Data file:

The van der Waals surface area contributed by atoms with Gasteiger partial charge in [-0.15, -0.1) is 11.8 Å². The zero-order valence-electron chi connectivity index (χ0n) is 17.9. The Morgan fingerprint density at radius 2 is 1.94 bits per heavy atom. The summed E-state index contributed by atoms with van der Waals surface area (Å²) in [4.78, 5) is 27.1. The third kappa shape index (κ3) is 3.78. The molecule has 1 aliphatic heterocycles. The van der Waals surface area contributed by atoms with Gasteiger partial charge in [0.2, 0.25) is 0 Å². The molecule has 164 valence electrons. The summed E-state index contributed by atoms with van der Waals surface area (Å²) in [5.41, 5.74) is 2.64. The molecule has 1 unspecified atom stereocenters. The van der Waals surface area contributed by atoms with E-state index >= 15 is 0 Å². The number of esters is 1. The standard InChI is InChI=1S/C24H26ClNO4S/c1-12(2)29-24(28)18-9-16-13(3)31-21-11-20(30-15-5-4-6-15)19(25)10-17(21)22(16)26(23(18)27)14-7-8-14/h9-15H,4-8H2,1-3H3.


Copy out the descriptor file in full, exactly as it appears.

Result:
The van der Waals surface area contributed by atoms with Gasteiger partial charge in [-0.15, -0.1) is 11.8 Å². The zero-order valence-electron chi connectivity index (χ0n) is 17.9. The Morgan fingerprint density at radius 2 is 1.94 bits per heavy atom. The summed E-state index contributed by atoms with van der Waals surface area (Å²) in [4.78, 5) is 27.1. The third kappa shape index (κ3) is 3.78. The molecule has 1 aliphatic heterocycles. The van der Waals surface area contributed by atoms with Gasteiger partial charge in [0.2, 0.25) is 0 Å². The molecule has 164 valence electrons. The summed E-state index contributed by atoms with van der Waals surface area (Å²) in [5.41, 5.74) is 2.64. The molecule has 1 unspecified atom stereocenters. The van der Waals surface area contributed by atoms with E-state index >= 15 is 0 Å². The number of esters is 1. The standard InChI is InChI=1S/C24H26ClNO4S/c1-12(2)29-24(28)18-9-16-13(3)31-21-11-20(30-15-5-4-6-15)19(25)10-17(21)22(16)26(23(18)27)14-7-8-14/h9-15H,4-8H2,1-3H3.